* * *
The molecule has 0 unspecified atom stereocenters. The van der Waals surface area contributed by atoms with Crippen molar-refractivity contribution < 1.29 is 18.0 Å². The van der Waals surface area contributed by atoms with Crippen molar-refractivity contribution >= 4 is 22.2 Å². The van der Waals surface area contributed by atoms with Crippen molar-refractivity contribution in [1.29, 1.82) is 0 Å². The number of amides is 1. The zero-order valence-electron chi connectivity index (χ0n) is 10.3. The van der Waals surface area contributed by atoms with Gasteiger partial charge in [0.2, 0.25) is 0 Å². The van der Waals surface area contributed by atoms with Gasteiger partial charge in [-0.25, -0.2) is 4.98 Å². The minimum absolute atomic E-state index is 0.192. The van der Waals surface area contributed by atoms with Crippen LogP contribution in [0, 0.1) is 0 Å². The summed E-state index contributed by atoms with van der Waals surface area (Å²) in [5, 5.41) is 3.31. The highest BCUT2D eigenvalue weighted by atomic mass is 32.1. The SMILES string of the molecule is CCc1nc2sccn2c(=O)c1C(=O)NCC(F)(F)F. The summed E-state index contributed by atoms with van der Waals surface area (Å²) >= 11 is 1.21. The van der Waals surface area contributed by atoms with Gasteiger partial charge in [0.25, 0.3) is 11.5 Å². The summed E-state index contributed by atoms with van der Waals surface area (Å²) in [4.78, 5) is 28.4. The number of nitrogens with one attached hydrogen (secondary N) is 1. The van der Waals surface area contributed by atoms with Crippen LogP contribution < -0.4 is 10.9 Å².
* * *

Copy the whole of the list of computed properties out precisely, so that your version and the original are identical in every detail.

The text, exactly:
The molecule has 0 unspecified atom stereocenters. The van der Waals surface area contributed by atoms with Crippen molar-refractivity contribution < 1.29 is 18.0 Å². The van der Waals surface area contributed by atoms with Crippen molar-refractivity contribution >= 4 is 22.2 Å². The van der Waals surface area contributed by atoms with Crippen molar-refractivity contribution in [1.29, 1.82) is 0 Å². The number of amides is 1. The zero-order valence-electron chi connectivity index (χ0n) is 10.3. The van der Waals surface area contributed by atoms with Gasteiger partial charge in [0.2, 0.25) is 0 Å². The van der Waals surface area contributed by atoms with Gasteiger partial charge in [-0.25, -0.2) is 4.98 Å². The minimum absolute atomic E-state index is 0.192. The van der Waals surface area contributed by atoms with Crippen LogP contribution in [0, 0.1) is 0 Å². The summed E-state index contributed by atoms with van der Waals surface area (Å²) in [5, 5.41) is 3.31. The highest BCUT2D eigenvalue weighted by atomic mass is 32.1. The SMILES string of the molecule is CCc1nc2sccn2c(=O)c1C(=O)NCC(F)(F)F. The summed E-state index contributed by atoms with van der Waals surface area (Å²) >= 11 is 1.21. The van der Waals surface area contributed by atoms with Gasteiger partial charge in [0.25, 0.3) is 11.5 Å². The summed E-state index contributed by atoms with van der Waals surface area (Å²) in [4.78, 5) is 28.4. The number of nitrogens with one attached hydrogen (secondary N) is 1. The van der Waals surface area contributed by atoms with Crippen LogP contribution < -0.4 is 10.9 Å².